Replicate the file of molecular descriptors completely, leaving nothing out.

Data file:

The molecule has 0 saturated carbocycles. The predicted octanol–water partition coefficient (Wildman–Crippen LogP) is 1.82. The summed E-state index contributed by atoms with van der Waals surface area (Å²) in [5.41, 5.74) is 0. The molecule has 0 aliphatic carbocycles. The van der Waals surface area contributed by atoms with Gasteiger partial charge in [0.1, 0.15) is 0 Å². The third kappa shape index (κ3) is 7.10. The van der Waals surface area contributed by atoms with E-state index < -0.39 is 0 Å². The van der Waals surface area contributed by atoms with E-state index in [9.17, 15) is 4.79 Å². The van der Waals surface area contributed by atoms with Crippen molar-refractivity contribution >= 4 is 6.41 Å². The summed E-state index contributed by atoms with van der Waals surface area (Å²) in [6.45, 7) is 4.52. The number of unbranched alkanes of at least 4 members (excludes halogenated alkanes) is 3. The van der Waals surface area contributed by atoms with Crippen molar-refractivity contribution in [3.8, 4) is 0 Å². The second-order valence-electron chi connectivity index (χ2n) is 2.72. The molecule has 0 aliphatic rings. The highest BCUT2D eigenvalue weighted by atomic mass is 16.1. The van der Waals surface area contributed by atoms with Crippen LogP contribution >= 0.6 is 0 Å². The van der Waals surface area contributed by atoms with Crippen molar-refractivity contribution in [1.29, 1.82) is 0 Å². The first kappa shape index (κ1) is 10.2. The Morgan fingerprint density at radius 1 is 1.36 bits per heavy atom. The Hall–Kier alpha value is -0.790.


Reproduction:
The molecule has 0 saturated carbocycles. The predicted octanol–water partition coefficient (Wildman–Crippen LogP) is 1.82. The summed E-state index contributed by atoms with van der Waals surface area (Å²) in [5.41, 5.74) is 0. The molecule has 0 aliphatic carbocycles. The van der Waals surface area contributed by atoms with Gasteiger partial charge in [0.1, 0.15) is 0 Å². The third kappa shape index (κ3) is 7.10. The van der Waals surface area contributed by atoms with E-state index < -0.39 is 0 Å². The van der Waals surface area contributed by atoms with E-state index in [9.17, 15) is 4.79 Å². The van der Waals surface area contributed by atoms with Crippen molar-refractivity contribution >= 4 is 6.41 Å². The summed E-state index contributed by atoms with van der Waals surface area (Å²) in [6.45, 7) is 4.52. The number of unbranched alkanes of at least 4 members (excludes halogenated alkanes) is 3. The van der Waals surface area contributed by atoms with Crippen molar-refractivity contribution in [3.8, 4) is 0 Å². The second-order valence-electron chi connectivity index (χ2n) is 2.72. The molecule has 0 aliphatic rings. The highest BCUT2D eigenvalue weighted by atomic mass is 16.1. The van der Waals surface area contributed by atoms with Crippen LogP contribution >= 0.6 is 0 Å². The van der Waals surface area contributed by atoms with Crippen molar-refractivity contribution in [1.29, 1.82) is 0 Å². The first kappa shape index (κ1) is 10.2. The Morgan fingerprint density at radius 1 is 1.36 bits per heavy atom. The Hall–Kier alpha value is -0.790.